Things must've been so much more difficult in the 1920s when the world was in black & white. Whenever a company wants to show how difficult something was compared to their new SUPER AWESOME way, they always show it in black & white. Black-and-white people are some of the world's dumbest people.
"How can I possibly change the channel in this cold room with my remote control while not being at risk for chilly wrist? If only there was a blanket that could stay ON my arm during this highly complicated maneuver!"
Then, miraculously, out of thin air, a Snuggie appears. It's a fuzzy miracle.
As much as I find infomercials ridiculous, they're like you're annoying friend that you can't seem to stay away from and that can always talk you into doing something stupid, in this case that stupid thing is spending your money on said stupid thing.
Sadly, I'm not immune to their charms. I begrudgingly own several Sham-Wows and a Slap-Chop, both sold by the same infomercial host. In my defense, Sham-Wow Guy probably could've talked me into joining Scientology, or a cult where everyone dresses up like the Hamburglar in other words, Scientology.
I don't know why political parties don't solicit this guy on their campaigns.
"What you're NOT going to vote for us? Look at how absorbent we are! You can't afford NOT to vote. If you send us $5,000, we'll send you this commemorative buffalo nickel thing Tony found when he was cleaning out his truck! We'll also throw in this lint roller thing that someone created by putting a roll of tape on a stick!"
Each infomercial follows the same predictable script, using the same tired keywords to try to attract your interest. Below are some of the terms and phrases and their actual meaning.
Phrase: "Operators are standing by"
Translation: They're getting paid to take your money and make you feel good about it, so they are essentially streetwalkers, only you're getting considerably less satisfaction and they get irritated if you talk dirty to them. It's recommended you do NOT say to them during transaction, "Oh ,yeah, you FILL my order. You FILL IT GOOD."
I often picture them physically STANDING next to a an old-timey phone. One operator tried to sit down once and he was promptly executed.
Phrase: "Send check or money order to"
Translation: Who sends money orders anymore? To that point, what IS a money order. Nobody knows. You probably know more about the Loch Ness Monster than you do about money orders. They might as well say, "Send check or 18th Century gold doubloons. We also accept treasure maps written on the back of historical documents, Holy Grails or solid gold busts in the shape of Dale Earnhardt."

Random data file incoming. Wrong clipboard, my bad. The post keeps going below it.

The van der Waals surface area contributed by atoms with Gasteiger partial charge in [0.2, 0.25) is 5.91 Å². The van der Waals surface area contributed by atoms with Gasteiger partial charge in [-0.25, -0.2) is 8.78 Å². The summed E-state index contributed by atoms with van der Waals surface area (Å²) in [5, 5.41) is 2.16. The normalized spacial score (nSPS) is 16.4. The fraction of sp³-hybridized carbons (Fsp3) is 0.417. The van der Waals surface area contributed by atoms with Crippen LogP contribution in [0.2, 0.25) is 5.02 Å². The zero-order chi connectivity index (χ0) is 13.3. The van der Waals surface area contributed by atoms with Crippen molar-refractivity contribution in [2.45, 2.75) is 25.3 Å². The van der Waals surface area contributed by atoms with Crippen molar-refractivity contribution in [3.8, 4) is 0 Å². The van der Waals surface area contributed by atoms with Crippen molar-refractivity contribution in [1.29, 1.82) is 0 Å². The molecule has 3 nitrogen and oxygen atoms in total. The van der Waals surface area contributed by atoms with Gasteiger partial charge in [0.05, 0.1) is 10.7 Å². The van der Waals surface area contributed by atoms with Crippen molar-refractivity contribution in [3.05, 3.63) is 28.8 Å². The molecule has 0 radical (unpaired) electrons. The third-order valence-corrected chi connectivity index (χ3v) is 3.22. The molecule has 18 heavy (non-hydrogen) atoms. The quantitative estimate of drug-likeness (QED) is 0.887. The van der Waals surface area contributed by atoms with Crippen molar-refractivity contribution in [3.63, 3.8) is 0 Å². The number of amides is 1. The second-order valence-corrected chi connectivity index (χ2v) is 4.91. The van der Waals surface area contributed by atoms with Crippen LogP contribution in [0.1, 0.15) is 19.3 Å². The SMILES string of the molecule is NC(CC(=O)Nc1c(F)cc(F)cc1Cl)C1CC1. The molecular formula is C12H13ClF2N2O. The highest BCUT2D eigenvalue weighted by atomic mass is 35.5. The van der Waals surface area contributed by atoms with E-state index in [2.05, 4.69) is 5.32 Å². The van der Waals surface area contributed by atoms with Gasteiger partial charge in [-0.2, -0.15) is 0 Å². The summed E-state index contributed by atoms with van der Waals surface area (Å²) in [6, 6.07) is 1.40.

Phrase: "This offer won't last forever"
Translation: This is a great ploy to encourage you to call before you forget about the advertisement for the upside-down tomato plant, sideways zucchini plant or whatever other oddly-oriented shrub. They never seem to put a date this sale will supposedly end. But can you imagine if an offer lasted FOREVER? Two hundred years from now we'll all be using "credits", "bitcoins", "bitcreds" or a chip implanted into our retinas that automatically deduct funds from our star accounts. Coming up with 15 DOLLARS might be impossible in the year 2214. So, well played infomercials. Well played.
Phrase: "Buy one, get another FREE!"
Translation: "We have so many of these in the warehouse it's ridiculous. Just take them out of here. Please? We'll throw in an extra 20 of them for free. In fact, we'll pay YOU to take them because they're so ridiculous and unnecessary. Seriously, Jerry thought it'd be a GREAT idea to make these covers for cheese sandwiches that you can put in the toaster to make them "grilled cheese." Who doesn't have time to make a grilled cheese sandwich? Nobody's buying these things, and why would they? I meanhaha! These are great! I'll send you 500 more of them. No, no. I insist.
From this day forward I vow never to buy anything from another infomercial. Unless, you know, it's really useful.
Kelly Van De Walle is the senior creative & marketing writer for Briscoe14 Communications (www.briscoe14.com). He can be reached at email@example.com or by calling 1-800-Super-Writer. Follow Kelly on Twitter @pancake_bunny, but only for a limited time, so act now!